The Storm That Unrooted The Tree (An Essay Upon Love)

I’m frozen in time and can’t move; it’s a masochistic purgatory as I barely stay afloat in the rapids of my thoughts. I seek the intention of being grounded once again and then an immense regrowth. The wind has cracked me in half; I fell hard, my roots shook. I now shiver because the sun has gone away. Like nature, humans are unpredictable; rain comes and goes, the sun comes and goes, it’s ever-changing and lacks stability yet ever-so lucid as it surrenders to what comes to or through it. Hypersensitivity becomes a main tool as raindrops bounce upon vibrant leaves, we seek the melody to sing us a lullaby but we’re repeatedly tortured by the screaming winds. The winds are so complex that they’re misunderstood and only cause an earthquake. There is no warm blanket of sun to heal us, to keep us from shivering. I’m freezing and my eyes are heavy; my roots are unstable.

How do I live with the dead undead? How do I sleep in this decaying forest? I must journey backwards to go forwards. I must venture into the depths. As I breathe deep, I find my Self in the clouds, in the ruffling of the nocturnal animals. I’m reminded of impermanence and grief – I seek solitude in the realms of the universe. I no longer seek distraction; I no longer listen to the complexities of the winds, they’re now my favorite and most painful song. I stand rooted once again, growing once again to share my natural beauty. I speak under the stars to your dead spirit – I’m numb but I still choose to mend, because a choice is always an opportunity. In the end, the stars are a man’s best friend and though they sometimes hide behind the clouds, they’re always there. I am one with the stars; the hue on my skin tells me so. And though I admire the stars, I don’t let them guide my way; I seek deep within and always find the buried key.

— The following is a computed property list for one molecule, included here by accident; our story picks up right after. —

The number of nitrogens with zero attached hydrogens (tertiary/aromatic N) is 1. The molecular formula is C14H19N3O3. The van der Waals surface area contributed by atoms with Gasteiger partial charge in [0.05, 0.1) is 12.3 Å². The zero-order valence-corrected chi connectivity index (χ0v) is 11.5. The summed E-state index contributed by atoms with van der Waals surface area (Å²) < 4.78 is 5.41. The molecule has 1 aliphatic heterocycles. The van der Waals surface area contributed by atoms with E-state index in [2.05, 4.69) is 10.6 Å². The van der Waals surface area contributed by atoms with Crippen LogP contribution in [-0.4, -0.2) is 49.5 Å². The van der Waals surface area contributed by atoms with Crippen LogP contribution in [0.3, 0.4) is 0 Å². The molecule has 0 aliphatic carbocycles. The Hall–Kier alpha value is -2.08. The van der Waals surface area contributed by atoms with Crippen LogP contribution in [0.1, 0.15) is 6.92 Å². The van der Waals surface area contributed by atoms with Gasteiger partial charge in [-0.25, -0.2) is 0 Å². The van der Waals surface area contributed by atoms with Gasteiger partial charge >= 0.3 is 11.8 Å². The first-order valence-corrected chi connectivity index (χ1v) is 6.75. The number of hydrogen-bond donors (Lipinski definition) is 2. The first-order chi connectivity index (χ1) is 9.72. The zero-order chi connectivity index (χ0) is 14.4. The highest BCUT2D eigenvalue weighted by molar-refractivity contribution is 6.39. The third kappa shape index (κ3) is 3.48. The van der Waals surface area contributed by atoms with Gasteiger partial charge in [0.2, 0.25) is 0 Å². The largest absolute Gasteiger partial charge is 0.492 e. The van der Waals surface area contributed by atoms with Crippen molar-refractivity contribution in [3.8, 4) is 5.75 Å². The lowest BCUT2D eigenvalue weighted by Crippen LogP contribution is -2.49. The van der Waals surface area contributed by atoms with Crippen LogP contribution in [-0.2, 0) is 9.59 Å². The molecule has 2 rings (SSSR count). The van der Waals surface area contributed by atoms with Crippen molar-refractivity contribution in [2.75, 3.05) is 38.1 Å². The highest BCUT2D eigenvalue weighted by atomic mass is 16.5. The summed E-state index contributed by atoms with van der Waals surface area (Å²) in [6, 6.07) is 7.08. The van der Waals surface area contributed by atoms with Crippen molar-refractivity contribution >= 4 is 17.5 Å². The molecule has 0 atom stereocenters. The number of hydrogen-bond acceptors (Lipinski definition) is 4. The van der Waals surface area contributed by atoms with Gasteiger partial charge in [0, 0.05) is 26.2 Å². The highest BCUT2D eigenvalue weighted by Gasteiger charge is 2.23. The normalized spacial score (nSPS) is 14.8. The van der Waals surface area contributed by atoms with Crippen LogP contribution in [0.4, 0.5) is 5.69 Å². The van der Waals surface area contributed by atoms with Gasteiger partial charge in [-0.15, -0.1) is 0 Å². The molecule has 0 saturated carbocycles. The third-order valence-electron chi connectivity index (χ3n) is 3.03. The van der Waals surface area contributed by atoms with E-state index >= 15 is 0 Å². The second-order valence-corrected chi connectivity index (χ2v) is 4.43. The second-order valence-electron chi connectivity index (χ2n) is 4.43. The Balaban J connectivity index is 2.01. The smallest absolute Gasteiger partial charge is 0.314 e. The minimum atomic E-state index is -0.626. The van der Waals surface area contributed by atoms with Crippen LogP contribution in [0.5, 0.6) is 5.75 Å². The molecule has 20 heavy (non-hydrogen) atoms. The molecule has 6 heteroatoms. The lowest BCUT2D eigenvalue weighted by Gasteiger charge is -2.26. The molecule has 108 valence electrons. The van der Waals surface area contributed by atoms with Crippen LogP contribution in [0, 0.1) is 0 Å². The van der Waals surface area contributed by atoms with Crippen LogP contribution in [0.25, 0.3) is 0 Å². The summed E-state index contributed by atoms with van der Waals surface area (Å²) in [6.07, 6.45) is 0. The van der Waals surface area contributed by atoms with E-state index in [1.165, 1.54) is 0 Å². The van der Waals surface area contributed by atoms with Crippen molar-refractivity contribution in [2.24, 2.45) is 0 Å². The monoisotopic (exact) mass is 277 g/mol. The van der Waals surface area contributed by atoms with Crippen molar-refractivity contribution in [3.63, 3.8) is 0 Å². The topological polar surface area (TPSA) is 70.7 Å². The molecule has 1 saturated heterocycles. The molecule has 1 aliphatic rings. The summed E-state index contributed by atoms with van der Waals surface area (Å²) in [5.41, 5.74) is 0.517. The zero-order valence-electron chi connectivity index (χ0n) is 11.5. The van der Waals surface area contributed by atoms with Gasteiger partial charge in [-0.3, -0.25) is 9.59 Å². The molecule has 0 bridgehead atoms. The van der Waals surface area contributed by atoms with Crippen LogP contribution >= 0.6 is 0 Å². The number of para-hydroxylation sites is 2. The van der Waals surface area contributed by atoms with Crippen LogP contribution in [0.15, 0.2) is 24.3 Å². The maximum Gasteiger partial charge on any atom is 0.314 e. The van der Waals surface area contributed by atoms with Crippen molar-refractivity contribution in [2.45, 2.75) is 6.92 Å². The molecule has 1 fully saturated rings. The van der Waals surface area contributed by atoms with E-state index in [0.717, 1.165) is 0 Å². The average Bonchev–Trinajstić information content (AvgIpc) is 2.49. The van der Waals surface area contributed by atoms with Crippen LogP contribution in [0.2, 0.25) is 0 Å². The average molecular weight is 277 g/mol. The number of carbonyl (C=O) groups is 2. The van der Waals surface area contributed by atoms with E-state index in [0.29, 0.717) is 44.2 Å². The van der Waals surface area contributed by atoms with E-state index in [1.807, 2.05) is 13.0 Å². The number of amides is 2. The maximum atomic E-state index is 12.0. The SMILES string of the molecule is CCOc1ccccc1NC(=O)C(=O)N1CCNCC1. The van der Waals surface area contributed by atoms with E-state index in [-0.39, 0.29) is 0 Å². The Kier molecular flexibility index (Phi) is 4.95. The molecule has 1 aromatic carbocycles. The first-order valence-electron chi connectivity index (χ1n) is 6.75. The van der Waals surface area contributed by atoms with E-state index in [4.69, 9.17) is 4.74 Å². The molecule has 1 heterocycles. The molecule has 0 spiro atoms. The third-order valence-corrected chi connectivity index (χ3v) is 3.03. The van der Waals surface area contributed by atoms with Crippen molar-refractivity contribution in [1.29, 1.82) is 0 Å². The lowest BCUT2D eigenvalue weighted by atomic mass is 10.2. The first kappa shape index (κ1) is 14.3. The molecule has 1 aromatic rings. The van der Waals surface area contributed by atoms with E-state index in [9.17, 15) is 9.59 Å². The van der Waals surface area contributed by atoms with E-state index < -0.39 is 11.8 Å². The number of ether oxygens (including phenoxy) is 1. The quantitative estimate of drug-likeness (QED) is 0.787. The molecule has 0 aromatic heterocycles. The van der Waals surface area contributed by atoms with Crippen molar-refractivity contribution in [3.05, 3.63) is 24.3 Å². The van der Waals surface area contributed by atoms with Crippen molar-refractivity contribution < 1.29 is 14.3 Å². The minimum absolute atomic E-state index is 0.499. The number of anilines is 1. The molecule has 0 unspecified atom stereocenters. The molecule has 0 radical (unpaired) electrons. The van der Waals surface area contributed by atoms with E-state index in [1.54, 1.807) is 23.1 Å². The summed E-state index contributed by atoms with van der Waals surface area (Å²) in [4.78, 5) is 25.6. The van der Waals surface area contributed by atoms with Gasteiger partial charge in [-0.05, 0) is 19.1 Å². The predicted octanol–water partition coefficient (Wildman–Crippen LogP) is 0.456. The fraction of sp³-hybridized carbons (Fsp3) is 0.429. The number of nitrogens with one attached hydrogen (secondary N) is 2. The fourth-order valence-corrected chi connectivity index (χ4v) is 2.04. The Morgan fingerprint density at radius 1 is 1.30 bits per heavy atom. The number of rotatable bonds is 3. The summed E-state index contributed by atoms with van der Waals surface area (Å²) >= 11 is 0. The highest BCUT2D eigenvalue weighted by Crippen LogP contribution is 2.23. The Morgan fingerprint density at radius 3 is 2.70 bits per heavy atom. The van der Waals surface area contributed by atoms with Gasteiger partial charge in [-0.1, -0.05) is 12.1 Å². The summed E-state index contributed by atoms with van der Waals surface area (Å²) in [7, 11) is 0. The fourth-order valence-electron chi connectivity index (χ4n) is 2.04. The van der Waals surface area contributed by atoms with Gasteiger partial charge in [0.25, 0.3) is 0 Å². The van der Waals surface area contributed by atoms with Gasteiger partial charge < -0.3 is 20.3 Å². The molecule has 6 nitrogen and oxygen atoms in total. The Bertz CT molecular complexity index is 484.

At times, when the sun rises, I find it difficult to stare directly despite my constant overcoming. I find peace in this. I mourn a ghost but a ghost doesn’t have a reflection – a ghost can’t see its reflection in the most stagnant body of water. Ghosts flood this forest seeking their souls. They seek love and throw away love because they’re too scared to find their bodies once again – and far beyond their bodies is what makes a limber tree; bending each and every way, always remaining resilient and centered – like a lonesome white crane remaining tall among the muck of the murky shallows; her tall legs keep her clean and her wings keep her free. She hasn’t grown numb or hardened because she remains in the present in order to survive. But first one must find their body; this is the first step to heal the dreamless ghost.

In the forest I’ve discovered the cure for all: Love isn’t the need for a sheltering tree, we can survive without others; we’re self-reliant. Love is consciously choosing the other partner as an extension of our selves, thus uniting the bond of two souls beyond reason. We don’t need or want; “needing” is dependence, “wanting” is possession. Love is choosing to be with another being beyond the pull of our toxic ego. I choose to love without attachment, the strongest love of them all and the most courageous to attain.

The pain of the seeming reality can at times be unbearable and deplete what life truly is. I woke up from this dream and continue to be grateful for it, but at times I can’t decipher between the dream and the nightmare that I’ve made peace with – though the puzzle is coming together.

Let these pages be the stairs to our undying love and appreciation for one and other; may you never miss a step, and if so, I will catch you. But then again, how can one catch a ghost?

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©2019 Michael Angel Loayza Jr.

One thought on “The Storm That Unrooted The Tree (An Essay Upon Love)”

  1. Nicely written. It is something everyone can relate to. Now it’s time for a rub and tug

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